What a book.
Not only did Flowers for Algernon make me cry, but it made me think. In an explosion of ways, in all directions, about everything life and death and in between. I loved this book.
I don’t even know where to start, but I know I want to write about it so that it’s “on record” here on the blog before I start to forget things.
What is it about?
Flowers for Algernon is a series of journal entries by a Charlie Gordon – mentally disabled (“retarded”) 30-year-old man who undergoes an experiment that will make him smart. The best way I can think to describe it is that it’s a coming of age novel about a full-grown man. And, importantly, the author received a bachelor’s of psychology in university, and his writing is clearly researched and built upon a foundation of scientific truth. You learn something – about humanity, about yourself, about the brain – by reading this book.
It starts off innocent enough, written with grammatical mistakes and a bittersweet optimistic view of the world. It’s like reading about life through a child’s lens. As you flip the pages, you begin to realize that Charlie’s life isn’t as simple as he perceives it. His friends are evidently, to an outsider, manipulative bullies who laugh at him and not with him as he interprets.
But what starts as pity turns to disgust at the injustices Charlie faces on the daily. And it’s a unique form of anger, too – he’s so helpless and unaware that you can’t help but hate many of the characters in the book.
As he begins to change thanks to the experiment (the whole process and idea is very reminiscent of “Heart of a Dog”), Charlie begins to realize these things and sees his life in a new light. But then all the characters you once hated also become sympathetic – they, too, have insecurities and lives that cause them to act the way they act. And gosh, if they aren’t individually so well constructed. I was astonished by the detail injected into this book.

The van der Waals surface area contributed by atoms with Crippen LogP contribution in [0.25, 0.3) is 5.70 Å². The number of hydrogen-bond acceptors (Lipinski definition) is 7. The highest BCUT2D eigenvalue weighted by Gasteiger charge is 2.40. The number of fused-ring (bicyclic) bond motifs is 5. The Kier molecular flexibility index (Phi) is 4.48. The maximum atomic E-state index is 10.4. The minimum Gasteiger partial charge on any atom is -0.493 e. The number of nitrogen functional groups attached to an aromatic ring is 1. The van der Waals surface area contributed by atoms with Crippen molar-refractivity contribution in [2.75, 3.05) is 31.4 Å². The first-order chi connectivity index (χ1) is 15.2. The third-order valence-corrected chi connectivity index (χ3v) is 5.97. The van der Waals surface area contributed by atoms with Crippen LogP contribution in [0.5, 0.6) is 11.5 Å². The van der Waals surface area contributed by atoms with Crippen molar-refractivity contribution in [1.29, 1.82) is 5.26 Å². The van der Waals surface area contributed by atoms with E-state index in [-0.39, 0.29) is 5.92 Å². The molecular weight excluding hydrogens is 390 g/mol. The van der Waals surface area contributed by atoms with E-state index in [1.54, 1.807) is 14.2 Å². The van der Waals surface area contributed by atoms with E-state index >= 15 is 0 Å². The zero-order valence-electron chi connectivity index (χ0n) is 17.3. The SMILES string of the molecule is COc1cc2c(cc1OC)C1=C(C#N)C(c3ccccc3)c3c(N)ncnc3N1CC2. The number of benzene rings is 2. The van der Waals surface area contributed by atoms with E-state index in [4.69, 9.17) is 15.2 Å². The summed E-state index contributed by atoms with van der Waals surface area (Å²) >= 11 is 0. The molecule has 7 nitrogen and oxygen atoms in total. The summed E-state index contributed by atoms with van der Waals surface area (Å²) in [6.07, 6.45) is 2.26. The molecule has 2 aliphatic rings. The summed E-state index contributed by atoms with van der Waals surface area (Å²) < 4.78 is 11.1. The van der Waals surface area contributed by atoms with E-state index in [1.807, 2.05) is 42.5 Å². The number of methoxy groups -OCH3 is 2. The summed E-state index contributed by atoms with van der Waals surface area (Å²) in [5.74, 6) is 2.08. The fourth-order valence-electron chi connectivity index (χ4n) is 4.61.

Though far from a comprehensive list, the book makes comments about fear – emotional and psychological vs physical, sex and sexuality, Freudian psychology and the impact of childhood/parenting, the concept of Plato’s Cave, education and intellectualism, the meaning of life, insecurities, drugs and alcohol, God and religion, and coping with change.
There are so many things to discuss within each of those themes, but for the purpose of this blog post I’ll just list them and get to them another time.
If you want to avoid spoilers, I’d recommend not reading this section. But to finish off, here are four of my favourite moments of the book.
Now I understand one of the important reasons for going to college and getting an education is to learn that the things you’ve believed in all your life aren’t true, and that nothing is what it appears to be.
How different they seem to be now. And how foolish I was ever to have thought that professors were intellectual giants. They’re people – and afraid the rest of the world will find out.
It might be said that Charlie Gordon did not really exist before this experiment.
Who’s to say that my light is better than your darkness? Who’s to say death is better than your darkness? Who am I to say?